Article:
Guilt and Grace
Hosea: A Relentless Love (Part III)
GUILT AND GRACE
In our series through the book of Hosea, I hope we realize the beauty and the magnificence in the truths residing in this book. If you haven't read it through, please take time to read it. What we have here is such an excellent picture of God's faithful, relentless, and amazing love for undeserving people. When I first read this book when I was younger, I thought that God tells us to be like Hosea and love the "Gomers" in our lives. We should love those who are unlovable and those who do not want God in their lives. We are to be the heroes of those who are lost. As I grew in my faith, I realized that I was the Gomer and God Himself is Hosea. All along, he was loving, pursuing, and caring the unlovable me. Because of that realization, this book became one of my favorites.
You see the narrative of Hosea and Gomer is a portrayal of God's love for Israel. This dramatic act is an illustration of how God is like a husband who longs for his wife. Although she was promiscuous, unfaithful, and unloving, still He loved her with unfailing love. God wants to show that a betrayed love is what He feels for His people when they see other lovers through false gods and idols. Through this book, we also see that because what we have with God is not just a religion, our sins are not just about breaking God's laws. Our sins break the heart of God. What God wants with His people is a genuine, intimate, and loving relationship, and for His people to love God alone, and no one else. Isn't it crazy to think that God's heart breaks for us, longs for us, and wants to have a relationship with us?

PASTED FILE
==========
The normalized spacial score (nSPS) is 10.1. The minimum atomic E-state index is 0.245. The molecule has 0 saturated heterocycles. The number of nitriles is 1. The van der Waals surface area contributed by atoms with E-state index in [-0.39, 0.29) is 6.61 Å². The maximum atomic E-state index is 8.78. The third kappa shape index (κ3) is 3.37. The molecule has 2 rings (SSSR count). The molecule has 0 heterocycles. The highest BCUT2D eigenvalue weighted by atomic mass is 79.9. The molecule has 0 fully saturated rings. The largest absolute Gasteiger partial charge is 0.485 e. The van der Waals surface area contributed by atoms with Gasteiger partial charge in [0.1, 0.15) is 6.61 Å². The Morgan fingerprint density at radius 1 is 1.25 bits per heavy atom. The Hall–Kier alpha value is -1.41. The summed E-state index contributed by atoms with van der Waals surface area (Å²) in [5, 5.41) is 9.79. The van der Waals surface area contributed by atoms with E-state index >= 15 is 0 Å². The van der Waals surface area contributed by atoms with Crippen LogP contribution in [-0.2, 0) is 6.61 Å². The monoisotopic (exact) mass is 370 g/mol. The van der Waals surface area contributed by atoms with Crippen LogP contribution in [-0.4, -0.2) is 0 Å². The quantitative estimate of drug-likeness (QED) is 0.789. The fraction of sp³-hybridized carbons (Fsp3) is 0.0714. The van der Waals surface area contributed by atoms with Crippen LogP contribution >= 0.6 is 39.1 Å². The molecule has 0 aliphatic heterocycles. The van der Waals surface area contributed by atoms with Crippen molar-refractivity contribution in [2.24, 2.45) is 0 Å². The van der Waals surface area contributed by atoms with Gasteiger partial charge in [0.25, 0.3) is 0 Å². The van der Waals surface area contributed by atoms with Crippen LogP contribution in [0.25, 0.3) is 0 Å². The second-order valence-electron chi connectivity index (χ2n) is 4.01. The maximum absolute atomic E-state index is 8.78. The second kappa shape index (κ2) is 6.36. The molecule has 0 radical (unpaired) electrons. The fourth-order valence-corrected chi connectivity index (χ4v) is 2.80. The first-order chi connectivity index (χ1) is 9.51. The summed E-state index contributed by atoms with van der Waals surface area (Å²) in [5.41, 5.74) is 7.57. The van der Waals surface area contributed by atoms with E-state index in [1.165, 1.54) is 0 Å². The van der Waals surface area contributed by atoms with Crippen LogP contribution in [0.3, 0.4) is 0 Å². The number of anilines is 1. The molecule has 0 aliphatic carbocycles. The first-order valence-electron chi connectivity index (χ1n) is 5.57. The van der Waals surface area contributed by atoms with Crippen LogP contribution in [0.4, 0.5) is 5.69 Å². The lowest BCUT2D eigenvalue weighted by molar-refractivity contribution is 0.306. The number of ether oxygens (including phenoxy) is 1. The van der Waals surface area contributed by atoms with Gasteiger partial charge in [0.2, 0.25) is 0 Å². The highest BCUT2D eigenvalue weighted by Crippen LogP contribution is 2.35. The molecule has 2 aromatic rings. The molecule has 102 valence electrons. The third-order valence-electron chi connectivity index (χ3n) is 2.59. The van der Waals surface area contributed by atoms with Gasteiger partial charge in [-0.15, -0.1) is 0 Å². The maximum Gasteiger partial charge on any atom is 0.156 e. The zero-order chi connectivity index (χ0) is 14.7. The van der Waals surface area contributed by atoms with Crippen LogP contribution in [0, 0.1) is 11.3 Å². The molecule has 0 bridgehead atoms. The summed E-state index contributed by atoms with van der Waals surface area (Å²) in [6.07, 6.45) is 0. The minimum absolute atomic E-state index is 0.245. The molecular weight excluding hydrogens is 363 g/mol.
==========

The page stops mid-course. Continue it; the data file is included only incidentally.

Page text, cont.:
Today, we are going to be more specific as to why God's heart broke for the people of Israel, and yet how His love continues to endure for them. I. The Controversy at Israel (4:1-3) "Hear the word of the Lord, O children of Israel, for the Lord has a controversy with the inhabitants of the land. There is no faithfulness or steadfast love, and no knowledge of God in the land; there is swearing, lying, murder, stealing, and committing adultery; they break all bounds, and bloodshed follows bloodshed. Therefore, the land mourns, and all who dwell in it languish, and also the beasts of the field and the birds of the heavens, and even the fish of the sea are taken away."